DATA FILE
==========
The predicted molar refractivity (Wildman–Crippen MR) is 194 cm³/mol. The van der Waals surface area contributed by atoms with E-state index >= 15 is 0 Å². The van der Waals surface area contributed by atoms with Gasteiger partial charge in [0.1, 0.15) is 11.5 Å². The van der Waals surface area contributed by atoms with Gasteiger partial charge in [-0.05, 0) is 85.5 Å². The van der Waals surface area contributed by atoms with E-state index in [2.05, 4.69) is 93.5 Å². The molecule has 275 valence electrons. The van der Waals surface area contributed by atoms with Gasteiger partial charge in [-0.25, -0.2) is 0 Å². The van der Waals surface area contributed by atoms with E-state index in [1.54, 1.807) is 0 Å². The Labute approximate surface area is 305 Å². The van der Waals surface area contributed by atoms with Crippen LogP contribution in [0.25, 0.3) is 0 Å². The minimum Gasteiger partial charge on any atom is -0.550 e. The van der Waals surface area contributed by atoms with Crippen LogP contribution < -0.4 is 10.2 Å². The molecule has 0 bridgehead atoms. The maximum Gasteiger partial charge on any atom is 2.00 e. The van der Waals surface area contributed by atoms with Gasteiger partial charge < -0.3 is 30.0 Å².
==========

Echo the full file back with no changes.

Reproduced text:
The predicted molar refractivity (Wildman–Crippen MR) is 194 cm³/mol. The van der Waals surface area contributed by atoms with E-state index >= 15 is 0 Å². The van der Waals surface area contributed by atoms with Gasteiger partial charge in [0.1, 0.15) is 11.5 Å². The van der Waals surface area contributed by atoms with Gasteiger partial charge in [-0.05, 0) is 85.5 Å². The van der Waals surface area contributed by atoms with E-state index in [2.05, 4.69) is 93.5 Å². The molecule has 275 valence electrons. The van der Waals surface area contributed by atoms with Gasteiger partial charge in [-0.25, -0.2) is 0 Å². The van der Waals surface area contributed by atoms with E-state index in [1.54, 1.807) is 0 Å². The Labute approximate surface area is 305 Å². The van der Waals surface area contributed by atoms with Crippen LogP contribution in [0.25, 0.3) is 0 Å². The minimum Gasteiger partial charge on any atom is -0.550 e. The van der Waals surface area contributed by atoms with Crippen LogP contribution < -0.4 is 10.2 Å². The molecule has 0 bridgehead atoms. The maximum Gasteiger partial charge on any atom is 2.00 e. The van der Waals surface area contributed by atoms with Gasteiger partial charge < -0.3 is 30.0 Å².